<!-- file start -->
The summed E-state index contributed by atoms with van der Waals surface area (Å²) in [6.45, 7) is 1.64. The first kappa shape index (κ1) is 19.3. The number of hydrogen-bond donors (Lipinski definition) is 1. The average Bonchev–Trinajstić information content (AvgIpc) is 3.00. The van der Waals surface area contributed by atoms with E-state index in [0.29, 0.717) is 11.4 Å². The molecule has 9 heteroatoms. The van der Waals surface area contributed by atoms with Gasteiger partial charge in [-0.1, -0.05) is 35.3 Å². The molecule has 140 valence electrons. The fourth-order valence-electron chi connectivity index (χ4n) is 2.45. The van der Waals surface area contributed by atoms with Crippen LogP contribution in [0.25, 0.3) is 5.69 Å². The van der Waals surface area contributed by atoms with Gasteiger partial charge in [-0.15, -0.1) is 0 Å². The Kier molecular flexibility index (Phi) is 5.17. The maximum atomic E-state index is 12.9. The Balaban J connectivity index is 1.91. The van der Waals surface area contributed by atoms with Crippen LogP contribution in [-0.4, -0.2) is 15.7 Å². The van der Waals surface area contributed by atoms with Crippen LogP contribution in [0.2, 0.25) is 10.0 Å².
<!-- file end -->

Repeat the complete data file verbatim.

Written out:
The summed E-state index contributed by atoms with van der Waals surface area (Å²) in [6.45, 7) is 1.64. The first kappa shape index (κ1) is 19.3. The number of hydrogen-bond donors (Lipinski definition) is 1. The average Bonchev–Trinajstić information content (AvgIpc) is 3.00. The van der Waals surface area contributed by atoms with E-state index in [0.29, 0.717) is 11.4 Å². The molecule has 9 heteroatoms. The van der Waals surface area contributed by atoms with Gasteiger partial charge in [-0.1, -0.05) is 35.3 Å². The molecule has 140 valence electrons. The fourth-order valence-electron chi connectivity index (χ4n) is 2.45. The van der Waals surface area contributed by atoms with Crippen LogP contribution in [0.25, 0.3) is 5.69 Å². The van der Waals surface area contributed by atoms with Gasteiger partial charge in [-0.15, -0.1) is 0 Å². The Kier molecular flexibility index (Phi) is 5.17. The maximum atomic E-state index is 12.9. The Balaban J connectivity index is 1.91. The van der Waals surface area contributed by atoms with Crippen LogP contribution in [-0.4, -0.2) is 15.7 Å². The van der Waals surface area contributed by atoms with Crippen LogP contribution in [0.2, 0.25) is 10.0 Å².